Physics Stack Exchange is a question and answer site for active researchers, academics and students of physics. Join them; it only takes a minute:

Sign up
Here's how it works:
  1. Anybody can ask a question
  2. Anybody can answer
  3. The best answers are voted up and rise to the top

In Green, Schwarz & Witten Superstring theory, Vol. I, page 141, I don't understand how pulling the derivative inside the Time-ordered product can give an Equal-time Commutator:

$$\tag{3.2.44} \partial_- \langle T \big( T_{++}(\sigma, \tau) T_{++}(\sigma', \tau') \big) \rangle ~=~ \frac12 \delta(\tau - \tau') \langle \big[ T_{++}(\sigma, \tau), T_{++}(\sigma', \tau) \big] \rangle$$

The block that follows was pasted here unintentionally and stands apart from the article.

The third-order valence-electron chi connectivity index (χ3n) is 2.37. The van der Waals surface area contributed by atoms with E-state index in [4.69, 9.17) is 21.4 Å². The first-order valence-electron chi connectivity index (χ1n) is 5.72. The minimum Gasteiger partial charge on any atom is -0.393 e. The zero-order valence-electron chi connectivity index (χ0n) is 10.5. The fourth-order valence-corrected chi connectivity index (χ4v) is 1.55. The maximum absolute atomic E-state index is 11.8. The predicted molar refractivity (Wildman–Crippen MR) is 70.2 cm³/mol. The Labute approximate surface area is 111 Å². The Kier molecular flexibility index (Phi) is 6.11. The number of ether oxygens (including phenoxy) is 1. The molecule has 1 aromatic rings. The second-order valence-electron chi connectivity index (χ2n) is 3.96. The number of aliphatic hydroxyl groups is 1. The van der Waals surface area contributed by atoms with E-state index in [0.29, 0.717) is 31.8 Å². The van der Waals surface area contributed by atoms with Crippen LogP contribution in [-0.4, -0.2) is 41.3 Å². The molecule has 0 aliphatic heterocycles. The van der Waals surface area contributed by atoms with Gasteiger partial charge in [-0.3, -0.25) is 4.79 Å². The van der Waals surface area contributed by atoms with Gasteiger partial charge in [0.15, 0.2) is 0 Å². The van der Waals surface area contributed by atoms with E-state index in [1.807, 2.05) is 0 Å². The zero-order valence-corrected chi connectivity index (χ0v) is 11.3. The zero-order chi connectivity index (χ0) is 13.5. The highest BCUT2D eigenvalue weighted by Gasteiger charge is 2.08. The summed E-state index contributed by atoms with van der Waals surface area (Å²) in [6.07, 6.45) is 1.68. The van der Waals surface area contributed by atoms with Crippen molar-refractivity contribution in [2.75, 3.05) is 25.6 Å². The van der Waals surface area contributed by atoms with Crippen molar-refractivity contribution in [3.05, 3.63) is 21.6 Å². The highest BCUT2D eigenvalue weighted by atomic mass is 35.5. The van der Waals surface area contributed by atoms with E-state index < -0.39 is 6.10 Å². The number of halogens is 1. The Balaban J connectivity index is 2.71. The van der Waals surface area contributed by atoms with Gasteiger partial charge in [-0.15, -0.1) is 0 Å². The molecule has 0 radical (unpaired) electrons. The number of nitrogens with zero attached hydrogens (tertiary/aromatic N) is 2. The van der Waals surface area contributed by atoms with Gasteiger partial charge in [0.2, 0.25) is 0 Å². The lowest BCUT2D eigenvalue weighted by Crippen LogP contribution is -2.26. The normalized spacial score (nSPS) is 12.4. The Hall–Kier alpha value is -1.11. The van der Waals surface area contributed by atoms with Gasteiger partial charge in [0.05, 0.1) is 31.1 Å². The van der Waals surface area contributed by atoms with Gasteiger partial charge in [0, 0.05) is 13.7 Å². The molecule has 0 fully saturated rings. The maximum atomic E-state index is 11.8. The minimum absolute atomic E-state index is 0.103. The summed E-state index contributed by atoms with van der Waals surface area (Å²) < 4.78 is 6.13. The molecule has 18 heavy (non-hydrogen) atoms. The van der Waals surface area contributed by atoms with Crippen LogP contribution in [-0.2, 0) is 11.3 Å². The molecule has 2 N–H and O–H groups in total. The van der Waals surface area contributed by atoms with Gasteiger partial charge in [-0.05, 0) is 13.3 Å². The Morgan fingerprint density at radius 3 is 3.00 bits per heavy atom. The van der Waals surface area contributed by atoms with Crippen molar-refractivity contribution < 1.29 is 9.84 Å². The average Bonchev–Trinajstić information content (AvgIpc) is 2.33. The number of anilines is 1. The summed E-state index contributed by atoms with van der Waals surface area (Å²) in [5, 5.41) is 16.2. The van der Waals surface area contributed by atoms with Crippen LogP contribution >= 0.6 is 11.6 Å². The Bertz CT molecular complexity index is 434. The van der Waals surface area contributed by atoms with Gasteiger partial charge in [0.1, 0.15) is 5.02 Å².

Is there any (rigorous) proof for this?

share|cite|improve this question
up vote 2 down vote accepted

Write out the time ordering explicity with step functions:

$$ \mathrm{T}\left(A(t_1) B(t_2)\right) = \Theta(t_1 - t_2) A(t_1) B(t_2) + \Theta(t_2 - t_1) B(t_2) A(t_1).$$

Now just differentiate. When the derivative hits the step functions you get a delta function:

$$ \partial_{x} \Theta(x) = \delta(x). $$

Just use the chain rule and product rule like normal and it should fall out.

share|cite|improve this answer
    
Thank you, everything is clear to me now! – Trung Phan Jun 24 '13 at 13:29

Your Answer

 
discard

By posting your answer, you agree to the privacy policy and terms of service.

Not the answer you're looking for? Browse other questions tagged or ask your own question.